When Geoffrey Rush was up for a best actor award at the Academy Awards in 1997 for his performance as a troubled concert pianist in Shine, the fellow nominees were daunting company, as they usually are. There was Ralph Fiennes (a cartologist-adventurer in The English Patient), Billy Bob Thornton (a murderer with intellectual disability in Sling Blade), Tom Cruise (a slick sports agent in Jerry Maguire) and Woody Harrelson (pornography publisher in The People vs Larry Flynt). Movie acting establishment, every one of them.
Shine had received seven Oscar nominations in all and though The English Patient won best film that year, it was Shine that people everywhere took to their hearts. For Rush, the rest is history.
It was a triumph for Australian cinema. A triumph for Rush certainly, and for the rest of the team who had the other Oscar nominations - production, direction, screenplay, editing, support performance, and composition. Nine BAFTA nominations and five Golden Globe nominations also went Shine's way, and there were many other awards. A tribute to Australia's filmmaking smarts? Absolutely, and as contemporary drama it showed people what could be made here, besides ocker comedies and colonial dramas. "It worked in every market it played in and took around $100 million at the box office worldwide," recalls Scott Hicks, the director, in our recent interview. "It formed a new beachhead for Australian film in the US…", taking around $36 million. In Australia it ran for more than a year. ''Unthinkable, unheard of these days", and to start with "it was a film nobody wanted to make".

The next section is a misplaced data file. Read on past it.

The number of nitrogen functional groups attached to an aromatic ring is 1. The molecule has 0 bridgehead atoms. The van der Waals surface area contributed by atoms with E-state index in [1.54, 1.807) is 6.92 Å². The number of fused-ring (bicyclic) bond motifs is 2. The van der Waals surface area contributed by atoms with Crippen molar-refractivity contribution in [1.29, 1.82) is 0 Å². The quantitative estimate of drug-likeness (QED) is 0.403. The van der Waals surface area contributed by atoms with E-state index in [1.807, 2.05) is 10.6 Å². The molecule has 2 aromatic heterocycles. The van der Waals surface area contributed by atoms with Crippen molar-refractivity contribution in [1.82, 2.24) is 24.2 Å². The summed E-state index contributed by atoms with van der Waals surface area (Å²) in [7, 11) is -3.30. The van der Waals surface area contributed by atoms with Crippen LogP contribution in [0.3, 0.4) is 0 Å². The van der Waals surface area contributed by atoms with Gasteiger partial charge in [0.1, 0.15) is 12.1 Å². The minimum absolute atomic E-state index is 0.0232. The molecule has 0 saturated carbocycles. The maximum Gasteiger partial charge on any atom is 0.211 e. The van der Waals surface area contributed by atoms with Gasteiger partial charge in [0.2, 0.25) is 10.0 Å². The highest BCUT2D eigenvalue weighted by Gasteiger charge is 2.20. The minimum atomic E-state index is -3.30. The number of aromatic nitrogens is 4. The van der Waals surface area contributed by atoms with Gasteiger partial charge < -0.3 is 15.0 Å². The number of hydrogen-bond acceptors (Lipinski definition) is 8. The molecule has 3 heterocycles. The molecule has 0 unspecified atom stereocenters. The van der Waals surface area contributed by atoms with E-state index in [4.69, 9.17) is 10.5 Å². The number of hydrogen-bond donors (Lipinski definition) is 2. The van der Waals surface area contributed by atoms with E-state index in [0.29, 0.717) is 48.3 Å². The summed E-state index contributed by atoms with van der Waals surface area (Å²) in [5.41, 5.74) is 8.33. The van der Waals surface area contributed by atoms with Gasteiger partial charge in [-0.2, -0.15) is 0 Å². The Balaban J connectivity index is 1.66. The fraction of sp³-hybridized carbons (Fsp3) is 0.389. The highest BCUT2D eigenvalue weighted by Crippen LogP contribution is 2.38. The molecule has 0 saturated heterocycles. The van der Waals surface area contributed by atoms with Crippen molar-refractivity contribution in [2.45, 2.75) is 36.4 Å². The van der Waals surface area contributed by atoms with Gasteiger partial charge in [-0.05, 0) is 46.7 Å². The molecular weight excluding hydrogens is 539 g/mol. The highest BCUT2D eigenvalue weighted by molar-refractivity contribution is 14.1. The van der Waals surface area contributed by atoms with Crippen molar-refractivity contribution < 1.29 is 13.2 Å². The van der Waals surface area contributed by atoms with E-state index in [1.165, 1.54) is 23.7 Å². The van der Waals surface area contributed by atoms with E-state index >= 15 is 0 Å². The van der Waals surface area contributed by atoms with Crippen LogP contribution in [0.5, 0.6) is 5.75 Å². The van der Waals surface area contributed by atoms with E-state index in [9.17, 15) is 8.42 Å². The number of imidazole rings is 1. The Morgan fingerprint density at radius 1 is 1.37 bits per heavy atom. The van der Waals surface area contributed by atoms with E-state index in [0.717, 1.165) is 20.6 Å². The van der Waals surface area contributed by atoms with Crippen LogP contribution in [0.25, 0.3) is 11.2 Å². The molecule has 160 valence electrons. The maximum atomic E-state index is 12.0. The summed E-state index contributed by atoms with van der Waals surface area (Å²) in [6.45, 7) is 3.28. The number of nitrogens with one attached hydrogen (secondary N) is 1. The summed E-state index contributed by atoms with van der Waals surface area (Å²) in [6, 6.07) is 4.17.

It is 20 years since Shine was released, through Ronin Films, Canberra. To mark this anniversary, the filmmakers are gathering for events due to take place at Arc Cinema at the National Film and Sound Archive. On August 13, the team from Ronin will discuss the film's innovative release into the Australian market, and there will be a screening followed by Q&A with Geoffrey Rush, producer Jane Scott, director Scott Hicks, and writer Jan Sardi. On the following day, David Helfgott will give a concert, playing the Rachmaninoff Piano Concerto No 3, in an arrangement for two pianos with UK pianist Rhodri Clarke. In 2017, Helfgott will be taking 'Rach 3 to Vienna, Istanbul and Berlin.
In the early 1990s, Hicks cast Rush for the role of Helfgott based on what he had seen of his work on stage. Rush was an untested screen presence, but a respected theatre actor and had only just been on screen with a couple of very small parts prior. When Rush had asked Hicks to say in just a single word what Shine was about, the director nominated ''redemption", and the actor was onboard.
Although Rush was in his mid-40s when Susan Sarandon handed the golden statuette at the Academies, there was nothing "overdue" about it. Moreover, stage to screen is not a necessarily easy or natural transition. Although he was new to the screen, Rush took almost every award possible that year, including the Boston Society of Film Critics and Screen Actors Guild awards.
Watching Shine again 20 years on is a rare pleasure. As Hicks says, "It's a story about a boy who never grew up. As David would say, 'I never grew up, I grew down!'" Rush just leaps off that trampoline and through the screen with his exuberant performance. But it's compelling at the same time, in those quiet moments, that you may need to listen closely so you catch the wit and worldplay. "Every single word of it was based on the way that David spoke," recalls Jan Sardi, the screenwriter.
Sardi must have been delighted to hear that his script was a great read, compared to other scripts that Rush received to read, that seemed to him put together like the ingredients for a recipe. Hicks had handed his original script, Flight of the Bumblebee, to screenwriter Sardi (who went on to make Mao's Last Dancer), who spent five to six years working it. "It was very important to understand David as a young boy, and the key relationship was obviously his father and those other expectations that were placed on him, which informed the journey that he took in his life."